Miss California USA recently visited her local library. In preparation for the 2014 Miss USA pageant on June 8, Cassandra Kunze needed to renew her passport, and she did so at the passport office at the Civic Center branch of the Chula Vista (Calif.) Public Library.
“We were jazzed to have her come to the library,” said Director Betty Waznis, whose staff has been marketing the four-year-old program with press releases and partnerships with local government offices.
Kunze heard about the program by word-of-mouth and called the library to make an appointment, explaining that she had a deadline looming. Library staffers asked Kunze if she wouldn’t mind bringing her sash and having her photo taken (above).
The library took over the Passport Program in 2011 as a result of budget cuts to the city clerk’s office. And with many local post offices closing, Waznis made the offer thinking the program would provide added value and promote the library’s collections and services.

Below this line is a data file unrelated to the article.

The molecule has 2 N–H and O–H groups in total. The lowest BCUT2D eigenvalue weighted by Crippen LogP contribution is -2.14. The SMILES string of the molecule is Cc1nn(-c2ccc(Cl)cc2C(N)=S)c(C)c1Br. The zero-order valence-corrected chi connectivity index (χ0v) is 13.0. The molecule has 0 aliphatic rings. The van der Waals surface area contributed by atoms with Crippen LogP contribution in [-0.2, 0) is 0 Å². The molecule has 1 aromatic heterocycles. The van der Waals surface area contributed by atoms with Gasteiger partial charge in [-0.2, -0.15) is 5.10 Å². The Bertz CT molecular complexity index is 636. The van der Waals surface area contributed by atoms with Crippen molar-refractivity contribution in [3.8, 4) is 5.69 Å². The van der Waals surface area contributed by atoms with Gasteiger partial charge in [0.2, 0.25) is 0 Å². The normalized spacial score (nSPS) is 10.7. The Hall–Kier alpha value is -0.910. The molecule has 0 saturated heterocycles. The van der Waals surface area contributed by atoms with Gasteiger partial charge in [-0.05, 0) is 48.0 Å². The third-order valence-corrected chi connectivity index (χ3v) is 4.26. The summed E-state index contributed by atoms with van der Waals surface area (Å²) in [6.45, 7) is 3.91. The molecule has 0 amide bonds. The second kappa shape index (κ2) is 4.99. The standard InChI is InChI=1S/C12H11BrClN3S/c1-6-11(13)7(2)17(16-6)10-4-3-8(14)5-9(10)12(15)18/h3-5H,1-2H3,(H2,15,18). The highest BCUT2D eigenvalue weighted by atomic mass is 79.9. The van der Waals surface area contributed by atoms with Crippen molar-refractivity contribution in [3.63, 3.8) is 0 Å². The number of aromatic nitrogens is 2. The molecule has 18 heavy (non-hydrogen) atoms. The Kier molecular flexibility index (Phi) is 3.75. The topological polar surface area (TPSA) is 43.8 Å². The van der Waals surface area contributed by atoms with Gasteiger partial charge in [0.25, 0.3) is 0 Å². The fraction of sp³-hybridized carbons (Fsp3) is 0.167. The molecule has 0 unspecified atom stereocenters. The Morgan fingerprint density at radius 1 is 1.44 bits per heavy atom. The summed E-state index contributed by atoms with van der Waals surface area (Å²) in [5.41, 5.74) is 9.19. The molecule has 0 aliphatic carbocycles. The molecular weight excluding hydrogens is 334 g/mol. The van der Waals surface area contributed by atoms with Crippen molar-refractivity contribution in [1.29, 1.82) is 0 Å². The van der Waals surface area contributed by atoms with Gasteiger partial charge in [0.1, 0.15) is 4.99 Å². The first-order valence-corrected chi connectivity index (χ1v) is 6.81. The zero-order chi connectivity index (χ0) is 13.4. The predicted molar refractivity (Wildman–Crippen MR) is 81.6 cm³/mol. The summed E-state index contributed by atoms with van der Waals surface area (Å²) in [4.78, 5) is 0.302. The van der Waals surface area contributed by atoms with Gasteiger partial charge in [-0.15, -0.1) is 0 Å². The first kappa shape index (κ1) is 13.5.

“When you come to the library for one thing, there are other sources of information that might be helpful to you, she said. “We feel this program encourages the idea that the library is here; it’s available for people. It’s an initiation to the public to come to the library.”
A revenue generator for the library for the past four years, the program is managed by about a dozen library staff members who have been specially trained by the US State Department.
“We decided that with the money we could make on it—and we make one-third more than the city clerk’s office was making—we could get the staff for this,” Waznis said. But instead of having just one person dedicated to the office, library staff members work on a rotation, with each person contributing a few hours a day to the program.
The passport office at the Civic Center branch, the main branch of the library system, averages 250 visitors per month. Kunze, whose mother is from Chula Vista, is a student at San Diego State University. The program has been so popular that the library expects to add a second passport program at its newest branch, the Otay Ranch branch, located in the Otay Ranch Town Center Mall. The library secured a second location in the mall, called “The Hub,” to be used for community meetings, performances, after-school homework help, and the passport office.
“It’s a very doable program,” Waznis said, “and it highlights libraries’ role as civic leaders.”